With not much else to do this weekend, I went without much expectation to see Snow White and the Huntsman. Over the decades, the story of Snow White has been interpreted and re-interpreted countless times, but could this new Snow White from first time director Rupert Sanders bring anything new to the table? Actually… yes. Snow White and the Huntsman, while not the best movie you’ll ever see, is surprisingly fun, creepy and worth the price of admission.
Unless you’ve been living under a rock your entire life, you’re already familiar with the story of Snow White, probably through Disney’s 1937 animated feature film. There’s an evil queen who wants to be the fairest in the land, but Snow White is prettier, so she locks Snow White away, Snow White escapes, meets some dwarves, is poisoned (or choked to death) by a magical apple, a huntsman is sent to find her and bring back her heart.
So from its Grimm fairy tale origins and before, it’s dark and twisted story, but in most people’s minds, it’s full of sweet singing birds, charming princes and silly little dwarves. That’s apparently what several parents thought when they took their small children to see Snow White and the Huntsman, in the same theater as I, only to drag the young ones out screaming and crying because the movie was too scary. So it definitely had that going for it.
In this version, the story is pretty much the same. The Queen Ravenna (Charlize Theron), comes to power because she’s been made eternally beautiful and youthful by some sort of evil spell. After murdering her king on her wedding night, she becomes the sole ruler of her kingdom. But her power is because of her beauty, and in order to maintain it, she must suck the life and beauty out of fair maidens, including one played by Lily Cole. She establishes her court, brings in her magic, advice-giving mirror and asks it if there is anyone fairer in the land. “Yes”, the creepy gold liquid mirror answers. “Snow White.”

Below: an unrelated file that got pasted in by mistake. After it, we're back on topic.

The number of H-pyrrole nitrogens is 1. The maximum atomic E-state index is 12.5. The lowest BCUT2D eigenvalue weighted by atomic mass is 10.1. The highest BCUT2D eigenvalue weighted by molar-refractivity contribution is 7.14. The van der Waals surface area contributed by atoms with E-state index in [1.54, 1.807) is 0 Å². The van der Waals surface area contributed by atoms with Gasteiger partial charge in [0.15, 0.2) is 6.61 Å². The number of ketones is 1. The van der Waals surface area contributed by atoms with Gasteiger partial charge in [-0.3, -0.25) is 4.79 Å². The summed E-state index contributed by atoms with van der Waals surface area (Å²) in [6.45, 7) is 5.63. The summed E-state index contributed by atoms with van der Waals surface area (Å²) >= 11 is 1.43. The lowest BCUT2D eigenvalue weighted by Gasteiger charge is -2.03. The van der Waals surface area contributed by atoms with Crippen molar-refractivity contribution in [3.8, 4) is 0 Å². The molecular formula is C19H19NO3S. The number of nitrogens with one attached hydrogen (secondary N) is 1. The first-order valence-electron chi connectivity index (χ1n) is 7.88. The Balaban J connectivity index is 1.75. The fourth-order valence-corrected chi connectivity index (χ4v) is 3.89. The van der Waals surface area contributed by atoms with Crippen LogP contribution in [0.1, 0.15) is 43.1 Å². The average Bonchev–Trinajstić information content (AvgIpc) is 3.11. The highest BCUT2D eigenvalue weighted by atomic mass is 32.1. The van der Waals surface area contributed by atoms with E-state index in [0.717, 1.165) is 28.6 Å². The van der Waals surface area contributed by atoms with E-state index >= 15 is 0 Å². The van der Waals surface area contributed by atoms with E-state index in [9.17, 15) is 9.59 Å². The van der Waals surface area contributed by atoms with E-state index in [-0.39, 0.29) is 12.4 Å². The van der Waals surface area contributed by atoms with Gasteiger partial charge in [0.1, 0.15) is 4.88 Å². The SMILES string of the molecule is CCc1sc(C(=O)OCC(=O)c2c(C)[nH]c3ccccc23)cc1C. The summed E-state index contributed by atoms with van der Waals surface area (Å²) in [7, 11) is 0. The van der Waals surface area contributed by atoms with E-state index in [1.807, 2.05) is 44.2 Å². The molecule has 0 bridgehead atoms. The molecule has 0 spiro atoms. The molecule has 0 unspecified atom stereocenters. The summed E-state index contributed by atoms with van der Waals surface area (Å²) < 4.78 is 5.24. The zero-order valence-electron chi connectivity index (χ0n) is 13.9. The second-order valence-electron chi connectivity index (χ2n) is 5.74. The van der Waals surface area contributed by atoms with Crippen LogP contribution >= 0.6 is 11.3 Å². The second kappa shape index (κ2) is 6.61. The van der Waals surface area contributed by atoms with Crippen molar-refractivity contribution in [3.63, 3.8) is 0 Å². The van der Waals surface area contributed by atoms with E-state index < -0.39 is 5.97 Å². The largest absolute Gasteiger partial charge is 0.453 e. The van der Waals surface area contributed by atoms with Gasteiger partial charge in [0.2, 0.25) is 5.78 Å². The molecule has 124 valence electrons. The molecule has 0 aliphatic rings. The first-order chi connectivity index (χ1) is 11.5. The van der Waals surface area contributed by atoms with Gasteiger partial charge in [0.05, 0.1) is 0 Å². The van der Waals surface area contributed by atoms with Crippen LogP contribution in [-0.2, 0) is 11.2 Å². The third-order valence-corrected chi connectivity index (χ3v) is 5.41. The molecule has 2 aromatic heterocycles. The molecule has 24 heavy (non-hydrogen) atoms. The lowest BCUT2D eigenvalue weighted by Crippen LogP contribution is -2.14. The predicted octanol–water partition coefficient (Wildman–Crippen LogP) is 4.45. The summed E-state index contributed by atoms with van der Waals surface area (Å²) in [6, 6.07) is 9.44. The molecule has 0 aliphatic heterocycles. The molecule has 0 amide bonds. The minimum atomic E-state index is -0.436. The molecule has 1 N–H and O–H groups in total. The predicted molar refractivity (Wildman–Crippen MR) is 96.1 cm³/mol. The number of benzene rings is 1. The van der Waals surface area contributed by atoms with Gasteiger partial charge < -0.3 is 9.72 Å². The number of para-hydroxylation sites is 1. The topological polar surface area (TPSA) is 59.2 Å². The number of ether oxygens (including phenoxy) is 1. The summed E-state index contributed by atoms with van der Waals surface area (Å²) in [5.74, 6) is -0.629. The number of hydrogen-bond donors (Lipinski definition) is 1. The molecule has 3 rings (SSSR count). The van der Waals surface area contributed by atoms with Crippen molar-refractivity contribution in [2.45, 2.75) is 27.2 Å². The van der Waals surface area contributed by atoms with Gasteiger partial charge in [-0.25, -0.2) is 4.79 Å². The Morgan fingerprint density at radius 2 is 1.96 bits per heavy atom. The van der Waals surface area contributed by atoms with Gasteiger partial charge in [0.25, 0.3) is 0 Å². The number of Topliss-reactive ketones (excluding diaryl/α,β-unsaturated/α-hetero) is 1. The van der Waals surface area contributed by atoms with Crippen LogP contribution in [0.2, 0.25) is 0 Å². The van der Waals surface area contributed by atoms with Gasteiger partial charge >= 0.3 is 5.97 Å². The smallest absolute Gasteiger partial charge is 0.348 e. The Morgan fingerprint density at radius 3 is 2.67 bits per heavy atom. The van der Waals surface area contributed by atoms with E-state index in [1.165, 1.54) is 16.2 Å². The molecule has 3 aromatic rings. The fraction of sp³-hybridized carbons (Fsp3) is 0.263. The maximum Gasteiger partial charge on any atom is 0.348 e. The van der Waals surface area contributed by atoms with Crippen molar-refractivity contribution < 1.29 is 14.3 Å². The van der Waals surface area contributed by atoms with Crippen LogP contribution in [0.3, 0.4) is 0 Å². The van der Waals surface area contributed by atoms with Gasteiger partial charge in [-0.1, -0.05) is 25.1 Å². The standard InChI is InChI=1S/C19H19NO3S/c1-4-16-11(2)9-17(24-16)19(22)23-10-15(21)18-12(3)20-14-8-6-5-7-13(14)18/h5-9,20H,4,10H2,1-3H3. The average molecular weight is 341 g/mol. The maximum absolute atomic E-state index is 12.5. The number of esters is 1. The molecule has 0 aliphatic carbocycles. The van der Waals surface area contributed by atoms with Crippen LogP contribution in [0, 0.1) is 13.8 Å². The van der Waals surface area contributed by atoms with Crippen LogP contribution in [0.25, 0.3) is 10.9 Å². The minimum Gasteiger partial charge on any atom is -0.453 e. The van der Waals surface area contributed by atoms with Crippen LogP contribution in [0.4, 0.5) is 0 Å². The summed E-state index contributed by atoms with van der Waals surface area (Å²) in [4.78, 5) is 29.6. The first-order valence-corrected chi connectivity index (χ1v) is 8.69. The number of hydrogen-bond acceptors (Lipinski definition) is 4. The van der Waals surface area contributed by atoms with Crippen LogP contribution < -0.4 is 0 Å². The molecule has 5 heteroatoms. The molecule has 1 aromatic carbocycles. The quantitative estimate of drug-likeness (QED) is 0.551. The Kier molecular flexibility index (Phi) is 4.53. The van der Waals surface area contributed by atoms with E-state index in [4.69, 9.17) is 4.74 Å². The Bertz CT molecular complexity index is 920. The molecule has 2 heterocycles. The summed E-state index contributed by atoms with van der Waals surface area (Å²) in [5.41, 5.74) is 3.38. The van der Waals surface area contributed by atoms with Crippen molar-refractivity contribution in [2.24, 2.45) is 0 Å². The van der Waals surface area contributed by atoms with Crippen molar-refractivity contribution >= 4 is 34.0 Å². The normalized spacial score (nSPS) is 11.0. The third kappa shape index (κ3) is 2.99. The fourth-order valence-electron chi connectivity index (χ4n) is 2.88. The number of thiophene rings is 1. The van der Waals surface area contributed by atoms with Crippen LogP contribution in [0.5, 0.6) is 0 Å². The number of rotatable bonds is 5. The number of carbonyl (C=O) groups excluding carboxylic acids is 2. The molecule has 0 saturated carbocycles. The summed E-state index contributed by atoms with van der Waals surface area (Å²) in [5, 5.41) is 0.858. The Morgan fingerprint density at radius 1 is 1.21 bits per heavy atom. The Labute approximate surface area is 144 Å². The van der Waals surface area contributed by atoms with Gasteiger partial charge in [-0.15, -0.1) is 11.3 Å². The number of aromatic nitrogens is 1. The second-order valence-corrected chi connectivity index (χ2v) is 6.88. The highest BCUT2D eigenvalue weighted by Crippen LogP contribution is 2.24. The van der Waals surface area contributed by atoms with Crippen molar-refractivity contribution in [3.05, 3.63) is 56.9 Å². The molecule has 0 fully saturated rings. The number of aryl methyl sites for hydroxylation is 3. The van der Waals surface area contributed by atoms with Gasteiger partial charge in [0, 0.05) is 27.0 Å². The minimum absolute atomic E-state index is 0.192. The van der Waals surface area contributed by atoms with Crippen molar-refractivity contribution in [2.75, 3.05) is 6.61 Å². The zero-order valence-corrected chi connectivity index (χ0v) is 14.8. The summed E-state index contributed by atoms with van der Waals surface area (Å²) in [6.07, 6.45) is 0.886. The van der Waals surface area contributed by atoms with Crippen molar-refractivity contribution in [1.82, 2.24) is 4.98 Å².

So she captures Snow White (Kristen Stewart), the daughter of the fallen king and locks her away in a prison tower. She could kill her, but she decides to save her for her last burst of beauty-eating goodness. The Queen has no king, but she rules alongside her brother-slash-lover (at least the lover part is heavily implied). Her brother (Sam Spruell), is a pale, creepy-as-fuck guy, who carries out the Queen’s sadistic orders with relish. When the brother is sent to fetch Snow White so that the Queen can drain her life, Snow White manages to escape from the tower, into the Dark Forest, where she barely survives, if it weren’t for the help of the titular Huntsman (Chris Hemswoth), who has been sent by the Queen to retrieve the girl.
And the rest is all about Snow White and the Huntsman evading the Queen and her nightmarish shadow army, they meet a band of dwarves, Snow White meets up with her childhood love, William (Sam Claflin) and returns to her kingdom to reclaim the throne.
Like I said, I wasn’t expecting much. In the past several years, Hollywood has been chock full of movies that look great in the trailers, but are all pricey CGI special effects and no real substance. And I was pretty much expecting Snow White to be the same. While it would be all too easy to completely destroy, disassemble and shit all over the film, it would take away from a movie that’s both dark as hell and whimsical, one that can have singing birds and dark pagan symbolism side by side without any sense of irony.